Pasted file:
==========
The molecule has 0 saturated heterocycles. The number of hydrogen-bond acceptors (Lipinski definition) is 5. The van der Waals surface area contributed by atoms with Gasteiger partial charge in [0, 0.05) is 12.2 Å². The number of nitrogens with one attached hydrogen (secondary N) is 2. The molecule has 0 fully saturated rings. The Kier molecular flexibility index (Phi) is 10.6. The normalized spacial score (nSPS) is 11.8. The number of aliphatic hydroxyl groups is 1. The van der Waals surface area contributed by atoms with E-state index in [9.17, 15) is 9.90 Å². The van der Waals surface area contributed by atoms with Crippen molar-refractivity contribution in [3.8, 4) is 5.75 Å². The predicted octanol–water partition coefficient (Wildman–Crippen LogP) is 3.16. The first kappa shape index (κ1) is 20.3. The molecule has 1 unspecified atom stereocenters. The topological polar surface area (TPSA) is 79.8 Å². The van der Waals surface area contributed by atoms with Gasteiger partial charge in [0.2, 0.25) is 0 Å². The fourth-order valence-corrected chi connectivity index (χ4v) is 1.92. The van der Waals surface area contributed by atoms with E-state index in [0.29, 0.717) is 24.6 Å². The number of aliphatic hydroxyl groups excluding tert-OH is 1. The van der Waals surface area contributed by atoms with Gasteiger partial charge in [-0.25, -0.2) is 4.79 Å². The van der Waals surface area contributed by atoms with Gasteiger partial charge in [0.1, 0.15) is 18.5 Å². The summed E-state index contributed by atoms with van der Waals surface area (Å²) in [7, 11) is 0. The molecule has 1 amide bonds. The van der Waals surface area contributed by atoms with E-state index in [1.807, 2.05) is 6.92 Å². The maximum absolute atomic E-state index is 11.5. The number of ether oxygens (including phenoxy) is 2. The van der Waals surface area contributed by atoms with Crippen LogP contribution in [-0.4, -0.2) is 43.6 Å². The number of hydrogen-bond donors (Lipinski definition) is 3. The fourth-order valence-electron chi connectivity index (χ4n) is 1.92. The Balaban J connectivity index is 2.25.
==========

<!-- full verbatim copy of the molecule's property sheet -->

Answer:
The molecule has 0 saturated heterocycles. The number of hydrogen-bond acceptors (Lipinski definition) is 5. The van der Waals surface area contributed by atoms with Gasteiger partial charge in [0, 0.05) is 12.2 Å². The number of nitrogens with one attached hydrogen (secondary N) is 2. The molecule has 0 fully saturated rings. The Kier molecular flexibility index (Phi) is 10.6. The normalized spacial score (nSPS) is 11.8. The number of aliphatic hydroxyl groups is 1. The van der Waals surface area contributed by atoms with E-state index in [9.17, 15) is 9.90 Å². The van der Waals surface area contributed by atoms with Crippen molar-refractivity contribution in [3.8, 4) is 5.75 Å². The predicted octanol–water partition coefficient (Wildman–Crippen LogP) is 3.16. The first kappa shape index (κ1) is 20.3. The molecule has 1 unspecified atom stereocenters. The topological polar surface area (TPSA) is 79.8 Å². The van der Waals surface area contributed by atoms with Gasteiger partial charge in [0.2, 0.25) is 0 Å². The fourth-order valence-corrected chi connectivity index (χ4v) is 1.92. The van der Waals surface area contributed by atoms with E-state index in [0.29, 0.717) is 24.6 Å². The number of aliphatic hydroxyl groups excluding tert-OH is 1. The van der Waals surface area contributed by atoms with Gasteiger partial charge in [-0.25, -0.2) is 4.79 Å². The van der Waals surface area contributed by atoms with Gasteiger partial charge in [0.1, 0.15) is 18.5 Å². The summed E-state index contributed by atoms with van der Waals surface area (Å²) in [7, 11) is 0. The molecule has 1 amide bonds. The van der Waals surface area contributed by atoms with E-state index in [1.807, 2.05) is 6.92 Å². The maximum absolute atomic E-state index is 11.5. The number of ether oxygens (including phenoxy) is 2. The van der Waals surface area contributed by atoms with Crippen LogP contribution in [-0.4, -0.2) is 43.6 Å². The number of hydrogen-bond donors (Lipinski definition) is 3. The fourth-order valence-electron chi connectivity index (χ4n) is 1.92. The Balaban J connectivity index is 2.25.